I thought of posting a sample code as a refresher,. Here is the example, I have a list of Customer objects and I need to get the object that matches a specific criteria, lets say the Name property should be "F".
Here is how my Customer object looks like.
public class Customer { public int ID { get; set; } public string Name { get; set; } public int Age { get; set; } }
Lets assume that the Name property is unique.
If I was to write the algorithm for this in .Net 1.1 or .Net 2.0 m…

HashSet<T> vs .Net 4.0 SortedSet<T>

HashSet<T> has been there for a while, it can store objects in such a way that the time to add an item to the set or remove it or search for an item is O(1), constant time. It uses hash based implementation to achieve this constant time for these operations, however when you want to iterate this collection in a sorted way, the operation is intensive, as the values within the HashSet is not sorted, you need to create a sorted collection and then iterate this collection. As the values are stored within the collection indirectly based on hash, the sort operation is expensive and also a new collection has to be created.
This is where SortedSet<T> comes into play, this collection type was introduced in .Net 4.0, when you add item to this collection, the item is placed in the collection according to the sort criteria, thus when you need to iterate this sorted collection, it is much faster then the HashSet.
SortedSet has it's own cons, now that the items has to be placed in the c…

ASP.NET Localization - Implicit Resource Assignment

In one of my previous post I talked about ASP.NET localization basic and 2 ways of which resources can be assigned to ASP.NET pages and controls were also discussed. In this post I will talk about a powerful ASP.net feature that can be used to assign resources implicitly. This feature can be used to assign multiple resources to a control at one shot without individually assigning resources.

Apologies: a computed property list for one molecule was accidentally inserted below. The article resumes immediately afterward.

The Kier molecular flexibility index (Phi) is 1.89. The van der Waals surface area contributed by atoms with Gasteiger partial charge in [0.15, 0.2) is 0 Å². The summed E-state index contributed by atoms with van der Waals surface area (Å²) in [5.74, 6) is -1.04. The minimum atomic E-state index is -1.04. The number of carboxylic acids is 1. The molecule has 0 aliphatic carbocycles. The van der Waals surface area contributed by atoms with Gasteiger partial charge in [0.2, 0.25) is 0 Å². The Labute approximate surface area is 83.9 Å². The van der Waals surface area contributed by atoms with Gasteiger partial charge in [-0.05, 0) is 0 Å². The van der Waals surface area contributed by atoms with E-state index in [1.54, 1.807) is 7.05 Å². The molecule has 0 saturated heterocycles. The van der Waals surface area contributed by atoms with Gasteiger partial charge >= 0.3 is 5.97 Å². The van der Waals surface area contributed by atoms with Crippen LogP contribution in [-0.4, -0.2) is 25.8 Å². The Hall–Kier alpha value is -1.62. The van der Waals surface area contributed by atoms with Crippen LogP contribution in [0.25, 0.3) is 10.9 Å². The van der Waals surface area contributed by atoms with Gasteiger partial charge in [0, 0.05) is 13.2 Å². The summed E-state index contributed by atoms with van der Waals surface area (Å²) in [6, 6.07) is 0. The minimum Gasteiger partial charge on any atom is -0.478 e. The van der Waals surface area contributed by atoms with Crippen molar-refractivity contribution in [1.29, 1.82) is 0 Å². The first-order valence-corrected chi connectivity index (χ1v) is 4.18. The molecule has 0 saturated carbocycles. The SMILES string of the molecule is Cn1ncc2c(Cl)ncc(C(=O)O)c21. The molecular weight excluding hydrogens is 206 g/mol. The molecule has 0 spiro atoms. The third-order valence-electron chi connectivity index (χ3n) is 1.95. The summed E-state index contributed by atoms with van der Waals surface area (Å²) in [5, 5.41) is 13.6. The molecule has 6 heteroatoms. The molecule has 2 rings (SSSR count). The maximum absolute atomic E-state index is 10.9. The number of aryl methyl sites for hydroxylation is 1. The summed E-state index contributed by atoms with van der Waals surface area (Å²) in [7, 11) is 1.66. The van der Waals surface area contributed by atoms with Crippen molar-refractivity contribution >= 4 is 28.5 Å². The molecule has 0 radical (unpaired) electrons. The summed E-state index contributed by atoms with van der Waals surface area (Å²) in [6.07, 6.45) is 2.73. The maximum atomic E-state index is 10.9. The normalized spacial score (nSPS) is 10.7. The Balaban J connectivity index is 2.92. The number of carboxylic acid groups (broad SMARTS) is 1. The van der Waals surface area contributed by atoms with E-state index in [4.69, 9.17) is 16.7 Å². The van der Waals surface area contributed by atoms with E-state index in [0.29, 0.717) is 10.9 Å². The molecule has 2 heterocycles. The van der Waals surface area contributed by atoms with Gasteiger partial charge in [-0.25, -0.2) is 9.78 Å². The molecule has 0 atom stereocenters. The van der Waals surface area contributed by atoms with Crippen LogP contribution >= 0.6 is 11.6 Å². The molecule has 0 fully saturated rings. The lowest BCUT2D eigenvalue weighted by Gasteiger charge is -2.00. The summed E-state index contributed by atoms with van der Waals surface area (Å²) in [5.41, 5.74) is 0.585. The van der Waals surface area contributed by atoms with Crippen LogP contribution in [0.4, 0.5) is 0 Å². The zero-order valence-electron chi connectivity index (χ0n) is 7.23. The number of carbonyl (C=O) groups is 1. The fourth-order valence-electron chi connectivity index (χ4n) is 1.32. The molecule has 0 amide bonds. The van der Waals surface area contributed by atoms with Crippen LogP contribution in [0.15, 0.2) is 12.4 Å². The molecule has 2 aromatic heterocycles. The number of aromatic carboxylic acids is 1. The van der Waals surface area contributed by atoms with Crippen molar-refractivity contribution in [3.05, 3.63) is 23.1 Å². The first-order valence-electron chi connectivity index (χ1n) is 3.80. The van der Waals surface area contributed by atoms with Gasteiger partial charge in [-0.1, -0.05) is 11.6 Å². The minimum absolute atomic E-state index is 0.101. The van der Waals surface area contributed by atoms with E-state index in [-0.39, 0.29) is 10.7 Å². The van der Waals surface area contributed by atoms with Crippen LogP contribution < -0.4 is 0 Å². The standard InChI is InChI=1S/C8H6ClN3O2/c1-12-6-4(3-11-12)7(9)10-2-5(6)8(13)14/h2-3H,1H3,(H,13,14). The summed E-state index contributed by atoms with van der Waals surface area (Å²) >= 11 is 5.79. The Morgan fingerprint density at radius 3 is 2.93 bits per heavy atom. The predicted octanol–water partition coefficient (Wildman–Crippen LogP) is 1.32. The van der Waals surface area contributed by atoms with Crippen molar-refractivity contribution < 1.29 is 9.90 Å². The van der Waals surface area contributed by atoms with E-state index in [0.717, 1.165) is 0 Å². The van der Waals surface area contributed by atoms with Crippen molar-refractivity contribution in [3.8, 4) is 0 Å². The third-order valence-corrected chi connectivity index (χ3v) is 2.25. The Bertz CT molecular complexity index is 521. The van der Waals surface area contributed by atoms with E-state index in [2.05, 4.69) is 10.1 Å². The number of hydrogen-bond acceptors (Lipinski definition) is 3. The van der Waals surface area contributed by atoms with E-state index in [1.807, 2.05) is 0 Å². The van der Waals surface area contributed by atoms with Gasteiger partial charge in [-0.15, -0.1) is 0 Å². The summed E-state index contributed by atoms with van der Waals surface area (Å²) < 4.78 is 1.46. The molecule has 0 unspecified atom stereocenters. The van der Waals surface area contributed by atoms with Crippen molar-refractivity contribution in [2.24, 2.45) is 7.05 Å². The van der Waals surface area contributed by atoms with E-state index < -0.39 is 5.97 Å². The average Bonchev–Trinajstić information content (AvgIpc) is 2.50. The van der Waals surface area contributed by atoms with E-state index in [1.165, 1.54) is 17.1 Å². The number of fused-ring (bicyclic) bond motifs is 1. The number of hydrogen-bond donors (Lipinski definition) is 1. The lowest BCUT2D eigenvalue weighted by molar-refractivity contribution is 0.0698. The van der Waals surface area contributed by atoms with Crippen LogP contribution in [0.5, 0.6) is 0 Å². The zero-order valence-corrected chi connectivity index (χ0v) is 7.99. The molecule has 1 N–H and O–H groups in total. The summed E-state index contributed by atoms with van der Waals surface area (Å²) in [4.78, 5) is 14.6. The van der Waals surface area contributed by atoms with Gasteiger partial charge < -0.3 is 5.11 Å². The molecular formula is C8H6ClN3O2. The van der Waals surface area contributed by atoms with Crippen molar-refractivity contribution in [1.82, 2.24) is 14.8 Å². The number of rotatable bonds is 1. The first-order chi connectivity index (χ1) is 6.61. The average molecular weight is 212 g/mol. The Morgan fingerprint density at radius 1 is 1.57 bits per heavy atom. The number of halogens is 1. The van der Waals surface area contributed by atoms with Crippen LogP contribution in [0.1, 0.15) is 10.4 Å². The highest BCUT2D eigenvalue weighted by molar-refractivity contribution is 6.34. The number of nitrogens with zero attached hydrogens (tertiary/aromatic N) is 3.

Lets take an example to demonstrate this, I am going to place a simple button control on a page. Now I want assign 3 types of resources, the Text, Color of the button and the tooltip of the button. This is my resource file.
I have assigned values for all fields that I require. Note how the key has been named, that is a prefix followed by a period and then followed by the property of the control that I need to assign these resources too, for an example "button" is my prefix followed by a period and then the "Text" property.
Now, in my ASPX page all I have to do is this. Note that withou…

Satellite Assemblies and Strong Names

A good friend of mine from another project was talking about how a satellite assembly for a given culture that he created for an ASP.NET server control project did not get picked up for the that culture and the default resource was picked up.
I was so curious to why this did not happen, and it was today that it hit me that there project is signed with a strong key and that he did not sign the satellite assembly with the same key.
In other words, if your main project is signed then so does all your satellite assemblies need to be signed with the same key, if not the loading for that assembly will fall and it will resort to the default resource bundle, that is contained within the main assembly.

ASP.NET Localization

I have written some blog post on globalization before, but all this was something to do with desktop application or general best practices. This week I was interested in localizing ASP.NET applications (well, I was forced to :))
So, let me start by giving an introduction to ASP.NET resource assignment features. Basically it's the same .NET concept, you create resource files, compile and create satellite assemblies and link it to the main DLL. The resource assignment would happen through the resource manager.
Although you can compile your resources before deploying, you can also take the feature of a ASP.NET folder named App_LocalResources, you can just plaace all your resource files with these folder and ASP.NET will automatically compile and create satellite assemblies.
The screen shot on the left shows a screen shot of my solution.
Here I have added the resource files for the Local.aspx into the App_LocalResources folder; I have added 3 different resource files, one for the default …